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Open Educational Resources (OER)

This guide provides resources and tools for faculty wishing to implement open educational resources (OER) in their courses.

Search for OER

OASIS by SUNY Geneseo

 

Openly Available Sources Integrated Search (OASIS) is a search tool that aims to make the discovery of open content easier. OASIS currently searches open content from 97 different sources and contains 385,629 records. OASIS is being developed at SUNY Geneseo's Milne Library.

Open Textbooks Only

Milne Open Textbooks

Milne Open Textbooks is an open access textbook publishing initiative established by State University of New York (SUNY) libraries. It contains a catalog of open textbooks authored and peer-reviewed by SUNY faculty and staff.

Open BCcampus

Funded by British Columbia's Ministry of Advanced Education, BCcampus OpenEd has a collection of 180 peer-reviewed open textbooks covering Sciences, Trades, Business & Management, Liberal Arts & Humanities, Social Sciences, Upgrading Programs, Health Related, and Recreation, Tourism, Hospitality & Service.

Open Textbook Library

The Open Textbook Library has a collection of over 100 peer-reviewed and openly licensed titles in a wide range of disciplines. It is supported by the Open Textbook Network, a collaboration of library partners from colleges and universities across the country.

OpenStax

OpenStax is an open textbook publisher based at Rice University. Its collection mainly focuses on general education classes, and their textbooks are peer-reviewed. Additionally, they have at-cost print versions of their textbooks for sale.

Open Textbooks & Supplemental Materials

CCCOER

Conveniently organized by format/type, CCCOER has listed resources into categories such as books, subject specific resources, open textbooks, open access journals, etc.

CCCOER List

Created by Dr. Larry Green from Lake Tahoe Community College, this list is harvested from the Community College Consortium for Open Educational Resources (CCCOER) listserv conversations and a few other sources. It is a work in progress and grows as more suggestions come in.

LibreTexts

Based out of UC Davis, LibreText is an "online platform for the construction, customization, and dissemination of open educational resources (OER)." 

 

MERLOT

The MERLOT collection consists of tens of thousands of discipline-specific learning materials. All items have been contributed by the MERLOT member community, who have either authored the materials themselves, or who have discovered the materials, found them useful, and wished to share their enthusiasm for the materials with others in the teaching and learning community.

Additionally, you can find peer reviews from CCC, CSU and UC faculty on its associated site COOL4Ed.

OER Commons

OER Commons is a public digital library of open educational resources. Explore, create, and collaborate with educators around the world to improve curriculum.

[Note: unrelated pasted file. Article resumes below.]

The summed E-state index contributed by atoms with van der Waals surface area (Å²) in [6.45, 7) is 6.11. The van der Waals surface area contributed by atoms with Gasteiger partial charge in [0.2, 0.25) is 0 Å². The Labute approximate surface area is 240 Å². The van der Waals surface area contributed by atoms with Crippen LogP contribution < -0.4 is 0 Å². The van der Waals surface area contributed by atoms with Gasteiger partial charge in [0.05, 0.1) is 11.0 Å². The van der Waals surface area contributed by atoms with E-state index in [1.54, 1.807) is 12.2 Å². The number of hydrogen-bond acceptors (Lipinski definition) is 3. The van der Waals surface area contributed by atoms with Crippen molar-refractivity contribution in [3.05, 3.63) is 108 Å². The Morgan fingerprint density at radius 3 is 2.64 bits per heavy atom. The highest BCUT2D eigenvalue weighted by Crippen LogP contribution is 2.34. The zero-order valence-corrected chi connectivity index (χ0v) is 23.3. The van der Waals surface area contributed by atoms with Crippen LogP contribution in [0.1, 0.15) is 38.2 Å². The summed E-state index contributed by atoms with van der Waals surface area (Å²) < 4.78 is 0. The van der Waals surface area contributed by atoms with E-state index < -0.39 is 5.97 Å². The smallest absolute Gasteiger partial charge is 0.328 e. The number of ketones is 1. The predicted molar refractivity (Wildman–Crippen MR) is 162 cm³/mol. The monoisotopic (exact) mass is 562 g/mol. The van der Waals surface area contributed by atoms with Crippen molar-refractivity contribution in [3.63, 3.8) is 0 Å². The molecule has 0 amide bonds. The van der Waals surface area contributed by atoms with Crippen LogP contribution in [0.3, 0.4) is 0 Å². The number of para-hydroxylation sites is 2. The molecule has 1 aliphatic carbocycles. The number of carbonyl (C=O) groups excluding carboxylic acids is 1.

Open Oregon Educational Resources

Promotes textbook affordability for community college and university students, and facilitates widespread adoption of open, low-cost, high-quality materials.

SkillsCommons

SkillsCommons has a collection of open career and technical education materials. SkillsCommons’ mission is to accelerate the democratization of education for all through open educational services and resources enabling individuals, communities, educational institutions, organizations, and businesses to prepare people for successful employment in the 21st Century.

Search for OER in Google

Using Google Advanced Search is a great way to find resources by license type. Here are directions on how to use Google Advanced Search to find materials with open licenses.

Using Google Advanced Search to find OER

  1. On the Google Advanced Searchpage, scroll to the bottom and look for the "usage rights" field. (Links to an external site.)
  2. Change the "usage rights" field to "free to use share or modify" or "free to use, share or modify, even commercially" depending on what type of license you want.
  3. Use the other fields to plug in key words and to narrow your results.
  4. Hit the "Advanced Search" button.
  5. The results page should show only Creative Commons resources. Make sure to verify exact license type and terms of use. 

You can watch the following video for a demonstration of  a Google Advanced Search:

Here are a few more Google search tips:

  1. To find specific types of websites such as .gov or .edu type in the search box Site:.gov or Site:.edu.
  2. To eliminate specific websites or words you can use a minus symbol before the word. For example if you want to search for something but do not want Wikipedia to show up in the results simply type in the search box -Wikipedia.
  3. Use quotations around a phrase to search for results containing that exact phrase. For example search for "climate change" will return less, but more relevant results than searching for the phrase without quotation marks.

"Open Education Week: Finding Open Educational Resources" by David Wiley is licensed under CC BY 4.0

Open Courses